Save 69% on inPixio Photo Studio 11 Ultimate (discount applied at checkout)

Non - Photographic posts


Scotty 16 64 1 Scotland
10 Apr 2005 3:21PM
I'd actually like to experience a dark room, as I can then have a better understanding of composition and tones, especially if I knew what it is going to take to bring these out.

Space in the flat and work schedules prevent this :o(
strawman 17 22.2k 16 United Kingdom
10 Apr 2005 3:28PM
See if the local college is doing a B/W photography course. I found one at Cirencester College that was good. It was fun and challenging, but boy did it make me appreciate Photoshop and a PC. Also it was less than 100 for 3 months worth. Chemicals provided, but you have to bring your own film, paper and 35mm SLR.
UserRemoved 17 4.2k
10 Apr 2005 3:32PM
I took my 12 year old nephew to the cinema tonight (Sahara - excellent - loved every bit of it).

On the way home he asked if he could come up and help me with the developing again. (I took him out about 3 or 4 years ago and let him shoot his own B+W and we went home and did the whole thing from film dev to final print)

Felt bad telling him I hadnt done that in years.

I dont think the chemicals would still be fresh Wink

I've nearly a full litre bottle of selenium toner in the cupboard along with god knows what else!
sabretalon 17 1.9k United Kingdom
11 Apr 2005 1:33AM
Things to think about!

A scanner technically could be classed as a digital camera and I have seen several images that have been created via a scanner that would blow your mind. Infact there was someone who scanned in cut flowers and tidied them up in photoshop, looked great.

Also, some seem to mix up manipulation and processing/development. Manipulation to me is about adding or removing items from an image to make the image different to what was actually captured. Processing is about tidying up your image, colour corrections, removing dust marks, adjust curves etc.. i.e not really changing the physical image other then removing scratches and dust.

In the end where do you actually put a stop to manipulation? All my images are manipulated, since the paper went in the printer at one end blank then when it came out it had a picture on it, that is manipulated, is it not? I know photographers that spent days in a darkroom, manipulating their images to suit their "art" yet not many here talks about how images were manipulated in the darkroom.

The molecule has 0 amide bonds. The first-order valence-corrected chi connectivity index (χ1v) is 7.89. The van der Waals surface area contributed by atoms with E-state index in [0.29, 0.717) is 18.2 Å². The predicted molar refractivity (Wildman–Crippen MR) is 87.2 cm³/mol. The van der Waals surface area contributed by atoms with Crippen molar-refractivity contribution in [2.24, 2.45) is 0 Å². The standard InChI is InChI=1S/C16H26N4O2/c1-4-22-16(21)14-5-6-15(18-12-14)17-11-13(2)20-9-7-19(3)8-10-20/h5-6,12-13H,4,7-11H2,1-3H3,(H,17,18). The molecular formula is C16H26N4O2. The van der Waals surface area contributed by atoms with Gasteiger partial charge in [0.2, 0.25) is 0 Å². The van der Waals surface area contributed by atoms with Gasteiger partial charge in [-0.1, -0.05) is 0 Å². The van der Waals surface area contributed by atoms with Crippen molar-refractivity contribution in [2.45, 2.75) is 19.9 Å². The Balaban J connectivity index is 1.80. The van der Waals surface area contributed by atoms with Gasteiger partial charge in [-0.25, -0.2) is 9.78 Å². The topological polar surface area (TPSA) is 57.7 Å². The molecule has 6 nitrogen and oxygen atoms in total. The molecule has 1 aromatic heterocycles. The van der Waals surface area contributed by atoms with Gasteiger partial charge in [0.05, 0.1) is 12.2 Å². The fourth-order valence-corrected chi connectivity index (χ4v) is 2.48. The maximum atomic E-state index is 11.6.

I agree to a certain degree, that the "art" of the camera is disappearing. People are now just shooting images and then improving them on the computer, rather than spending time thinking of what they are shooting and why and in most cases you find that people do not have a clear idea as to what they want their image to look like, before they sit behind the computer.

What you will find though, most people are in a phase of trying things out. If you look at the more established digital photographers on here, especially the ones who earn their living from photography, I bet you will find that the images they create are more or less the same as what they created on film. The only difference is, they spend less time developing their prints (with less smelly chemicals) and they do not spend hours on one image to make it right, they spent their time getting it right in camera first and then tweaked it in photoshop prior to print. Which I guess, is what you feel should be classed as photography?
ljesmith 16 1.1k United Kingdom
11 Apr 2005 2:07AM
I don't think the issue is about manipulation, I think it's more about the ability to take a photograph in the first place. It is one of the most underrated skills on this site, the ability to frame and expose an image properly "in camera", not take a picture and then rely on the abilities of the computer to make it good.
I still spend as much time on photoshop as I did in the darkroom, but I very rarely crop my images or do any obvious manipulation, instead the time is spent trying to extract the details and tones that I want and photoshop is a lot better at doing this than an enlarger.
lobsterboy Plus
17 14.9k 13 United Kingdom
11 Apr 2005 2:55AM

Quote:One recent upload went on about using gaussian blur to blur the background (not getting at anyone) and feathering and blending and healing tool. Why not just stick it to f2.8 or f4 or your lowest f number?

Not always possible - I would have loved to have done that on my S602 but it was virtually impossible to acheve a shallow dof in camera.
UserRemoved 17 4.2k
11 Apr 2005 3:42AM

Quote:Not always possible - I would have loved to have done that on my S602 but it was virtually impossible to acheve a shallow dof in camera.


Does the 602 not have f2.8 and an optical zoom?

I've also trained people in its use using the macro function to blow the background out.
lobsterboy Plus
17 14.9k 13 United Kingdom
11 Apr 2005 3:47AM

Quote:I've also trained people in its use using the macro function to blow the background out.


Thats about the only way to do it. 2.8 and zoom never seemed to produce a satisfactory result in my experience.
Chris
strawman 17 22.2k 16 United Kingdom
11 Apr 2005 3:59AM
Luke, after a time you come to realise that to get the best quality etc it is best to get things correct in the camera, as photoshop wizzardy can save shots but its never as good as getting it correct first.
ljesmith 16 1.1k United Kingdom
11 Apr 2005 4:05AM
I thought that was what I said?? Smile
strawman 17 22.2k 16 United Kingdom
11 Apr 2005 4:15AM
I know I was agreeing with you. Grin
ljesmith 16 1.1k United Kingdom
11 Apr 2005 4:22AM
I thought you were, but that's the trouble with text, theres no tone.

Sign In

You must be a member to leave a comment.

ePHOTOzine, the web's friendliest photography community.

Join For Free

Upload photos, chat with photographers, win prizes and much more.